Would You Like an Arboretum Playhouse? Don't Cost Nuthin'. But There is a Catch.

Those astounding Storybook Playhouses out at the Dallas Arboretum are getting adiosed at year's end; they'll be good and gone by January 16. But that doesn't mean they're disappearing forever: Bruce Rose, a senior designer at FKP Architects on Travis Street, wants to give away his firm's playhouse, the estimable Eragon. Seriously -- no charge, absolutely gratis, there for the taking.

But, of course, it ain't exactly free.

Rose tells Unfair Park he's had more than 30 takers since first posting the giveaway on Craigslist this week. Problem is, he says, it'll more than likely cost at least $2,000 to disassemble, move, then reassemble the sucker, which weighs 4,000 pounds and was put together and moved the first go-round with the use of a forklift. (The house originally cost around $3,500, Rose says, in addition to FKP's "2,500 manhours.") And, he notes, "taking it down is hard, but putting it back up will be harder." Hence, his worry that, in the end, Eragon will be dismantled and hauled off, that's that.

"So far, I've had everything from people who want to back a truck up and use it for firewood to a couple of folks who talk about relocating it to a park or a children's school," he says. "One guy, who I thought was going to be the likely taker, looked at it closely and decided it wasn't the right time for him."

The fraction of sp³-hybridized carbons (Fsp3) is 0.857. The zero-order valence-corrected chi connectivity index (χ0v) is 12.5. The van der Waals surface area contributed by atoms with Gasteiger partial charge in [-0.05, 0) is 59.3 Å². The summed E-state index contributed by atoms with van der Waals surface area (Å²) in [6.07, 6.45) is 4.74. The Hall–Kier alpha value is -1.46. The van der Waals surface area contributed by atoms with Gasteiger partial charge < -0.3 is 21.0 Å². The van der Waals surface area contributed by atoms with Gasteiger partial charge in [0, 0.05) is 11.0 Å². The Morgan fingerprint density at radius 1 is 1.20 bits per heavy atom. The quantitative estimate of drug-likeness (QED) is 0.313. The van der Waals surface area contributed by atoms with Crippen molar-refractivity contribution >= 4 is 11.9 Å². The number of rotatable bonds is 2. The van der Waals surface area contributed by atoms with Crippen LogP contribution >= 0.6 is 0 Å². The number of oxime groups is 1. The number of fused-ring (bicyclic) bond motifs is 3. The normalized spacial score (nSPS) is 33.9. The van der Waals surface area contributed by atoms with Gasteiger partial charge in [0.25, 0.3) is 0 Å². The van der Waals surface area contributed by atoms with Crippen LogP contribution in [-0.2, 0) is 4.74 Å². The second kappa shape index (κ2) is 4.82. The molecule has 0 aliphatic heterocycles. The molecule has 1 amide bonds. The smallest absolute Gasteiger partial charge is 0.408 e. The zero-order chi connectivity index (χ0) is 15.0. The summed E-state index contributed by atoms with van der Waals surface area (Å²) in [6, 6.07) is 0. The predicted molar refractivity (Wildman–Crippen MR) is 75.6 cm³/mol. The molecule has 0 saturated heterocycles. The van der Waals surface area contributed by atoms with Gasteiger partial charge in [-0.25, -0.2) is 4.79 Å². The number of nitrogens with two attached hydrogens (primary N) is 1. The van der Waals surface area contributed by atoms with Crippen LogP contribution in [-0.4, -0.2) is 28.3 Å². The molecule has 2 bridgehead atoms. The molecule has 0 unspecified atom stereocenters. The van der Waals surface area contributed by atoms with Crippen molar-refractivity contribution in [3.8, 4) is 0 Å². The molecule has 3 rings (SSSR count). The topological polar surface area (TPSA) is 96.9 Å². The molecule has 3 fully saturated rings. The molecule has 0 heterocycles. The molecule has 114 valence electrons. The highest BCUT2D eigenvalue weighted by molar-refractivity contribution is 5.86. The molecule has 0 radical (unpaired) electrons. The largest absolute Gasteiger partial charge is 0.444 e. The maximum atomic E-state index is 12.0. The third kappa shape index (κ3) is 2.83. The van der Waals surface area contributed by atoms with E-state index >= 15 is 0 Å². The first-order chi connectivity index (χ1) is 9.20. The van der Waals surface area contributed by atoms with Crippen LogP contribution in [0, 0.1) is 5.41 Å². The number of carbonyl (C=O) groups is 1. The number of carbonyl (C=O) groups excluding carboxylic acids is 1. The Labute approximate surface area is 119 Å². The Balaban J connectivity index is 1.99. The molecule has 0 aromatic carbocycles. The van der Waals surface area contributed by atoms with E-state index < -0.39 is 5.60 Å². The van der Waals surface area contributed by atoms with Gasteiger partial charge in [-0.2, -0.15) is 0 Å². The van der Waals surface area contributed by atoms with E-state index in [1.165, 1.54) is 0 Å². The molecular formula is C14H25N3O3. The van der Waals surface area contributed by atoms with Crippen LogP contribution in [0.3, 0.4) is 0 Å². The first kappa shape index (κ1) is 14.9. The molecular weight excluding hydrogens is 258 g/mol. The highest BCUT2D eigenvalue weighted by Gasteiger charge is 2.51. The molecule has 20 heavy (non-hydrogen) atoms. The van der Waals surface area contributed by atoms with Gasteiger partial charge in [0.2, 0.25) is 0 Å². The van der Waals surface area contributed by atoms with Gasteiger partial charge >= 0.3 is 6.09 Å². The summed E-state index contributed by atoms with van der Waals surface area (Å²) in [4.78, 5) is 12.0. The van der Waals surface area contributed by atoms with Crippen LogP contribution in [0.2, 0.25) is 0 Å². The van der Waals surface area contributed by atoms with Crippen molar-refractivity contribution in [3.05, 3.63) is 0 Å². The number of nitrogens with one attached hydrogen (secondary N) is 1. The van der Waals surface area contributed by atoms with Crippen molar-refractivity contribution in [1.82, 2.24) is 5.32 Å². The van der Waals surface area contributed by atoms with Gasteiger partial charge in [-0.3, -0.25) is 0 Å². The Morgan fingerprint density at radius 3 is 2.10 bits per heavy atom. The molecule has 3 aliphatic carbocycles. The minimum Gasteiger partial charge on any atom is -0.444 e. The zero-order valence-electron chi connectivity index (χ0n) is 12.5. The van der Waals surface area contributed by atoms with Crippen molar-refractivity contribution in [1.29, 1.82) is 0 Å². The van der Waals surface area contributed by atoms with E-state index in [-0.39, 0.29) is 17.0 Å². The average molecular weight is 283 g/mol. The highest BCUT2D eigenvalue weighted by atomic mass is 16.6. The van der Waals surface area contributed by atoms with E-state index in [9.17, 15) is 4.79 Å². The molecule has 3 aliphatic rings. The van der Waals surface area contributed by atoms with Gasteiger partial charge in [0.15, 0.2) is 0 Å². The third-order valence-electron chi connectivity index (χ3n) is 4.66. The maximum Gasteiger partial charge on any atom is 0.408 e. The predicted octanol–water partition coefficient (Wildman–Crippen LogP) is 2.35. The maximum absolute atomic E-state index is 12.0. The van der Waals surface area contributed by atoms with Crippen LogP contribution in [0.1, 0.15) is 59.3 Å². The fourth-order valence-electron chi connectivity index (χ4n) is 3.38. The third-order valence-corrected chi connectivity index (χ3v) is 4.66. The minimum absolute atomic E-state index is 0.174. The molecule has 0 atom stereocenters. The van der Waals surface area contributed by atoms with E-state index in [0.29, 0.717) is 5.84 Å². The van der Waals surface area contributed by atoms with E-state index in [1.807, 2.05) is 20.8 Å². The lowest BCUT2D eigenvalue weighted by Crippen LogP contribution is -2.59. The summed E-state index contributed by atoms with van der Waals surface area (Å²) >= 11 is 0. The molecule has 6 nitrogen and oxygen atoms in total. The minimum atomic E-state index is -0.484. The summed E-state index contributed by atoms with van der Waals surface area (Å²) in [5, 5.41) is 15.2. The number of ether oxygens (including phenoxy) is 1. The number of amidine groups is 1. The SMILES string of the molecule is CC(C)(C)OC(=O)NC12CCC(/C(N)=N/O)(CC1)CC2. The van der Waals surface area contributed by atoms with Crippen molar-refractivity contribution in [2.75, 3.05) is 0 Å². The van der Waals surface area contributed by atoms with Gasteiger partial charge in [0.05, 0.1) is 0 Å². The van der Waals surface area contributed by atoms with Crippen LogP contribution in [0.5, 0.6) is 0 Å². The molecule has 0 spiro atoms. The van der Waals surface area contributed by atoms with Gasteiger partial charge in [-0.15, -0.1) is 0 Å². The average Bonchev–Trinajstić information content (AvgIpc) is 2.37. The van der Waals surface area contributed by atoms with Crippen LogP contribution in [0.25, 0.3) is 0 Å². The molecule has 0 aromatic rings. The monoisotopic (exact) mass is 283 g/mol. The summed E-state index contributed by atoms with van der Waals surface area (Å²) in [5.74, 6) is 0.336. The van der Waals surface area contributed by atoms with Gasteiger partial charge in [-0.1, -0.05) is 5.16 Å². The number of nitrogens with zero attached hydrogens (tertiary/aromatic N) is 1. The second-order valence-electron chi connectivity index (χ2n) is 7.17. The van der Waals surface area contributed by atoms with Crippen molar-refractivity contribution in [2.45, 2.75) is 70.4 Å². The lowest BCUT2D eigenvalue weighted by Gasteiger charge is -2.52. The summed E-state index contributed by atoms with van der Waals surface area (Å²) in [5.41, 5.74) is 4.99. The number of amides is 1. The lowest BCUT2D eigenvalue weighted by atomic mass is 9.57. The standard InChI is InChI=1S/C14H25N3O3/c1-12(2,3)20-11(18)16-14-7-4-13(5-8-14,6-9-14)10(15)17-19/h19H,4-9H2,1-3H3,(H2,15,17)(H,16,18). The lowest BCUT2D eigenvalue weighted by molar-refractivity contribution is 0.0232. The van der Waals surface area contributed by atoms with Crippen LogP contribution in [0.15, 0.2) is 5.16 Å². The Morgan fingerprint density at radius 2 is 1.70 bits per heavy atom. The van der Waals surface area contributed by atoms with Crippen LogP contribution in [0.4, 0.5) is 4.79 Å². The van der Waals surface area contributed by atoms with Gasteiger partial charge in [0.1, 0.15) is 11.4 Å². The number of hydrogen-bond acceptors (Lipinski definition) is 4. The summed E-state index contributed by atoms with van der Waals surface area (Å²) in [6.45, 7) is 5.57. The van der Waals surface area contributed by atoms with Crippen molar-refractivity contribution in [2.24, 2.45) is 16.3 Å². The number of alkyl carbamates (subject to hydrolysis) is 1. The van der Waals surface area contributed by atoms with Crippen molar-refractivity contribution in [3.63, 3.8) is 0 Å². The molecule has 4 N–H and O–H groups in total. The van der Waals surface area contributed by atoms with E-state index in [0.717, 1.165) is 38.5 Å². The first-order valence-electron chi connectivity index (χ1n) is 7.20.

I suggested that perhaps the city might want to look into taking it off FKP's hands, maybe to put in a park. Matter of fact, he says, that's his first choice: "Somebody with resources like that could really do something with it."

KEEP THE DALLAS OBSERVER FREE... Since we started the Dallas Observer, it has been defined as the free, independent voice of Dallas, and we'd like to keep it that way. With local media under siege, it's more important than ever for us to rally support behind funding our local journalism. You can help by participating in our "I Support" program, allowing us to keep offering readers access to our incisive coverage of local news, food and culture with no paywalls.
Robert Wilonsky
Contact: Robert Wilonsky

Latest Stories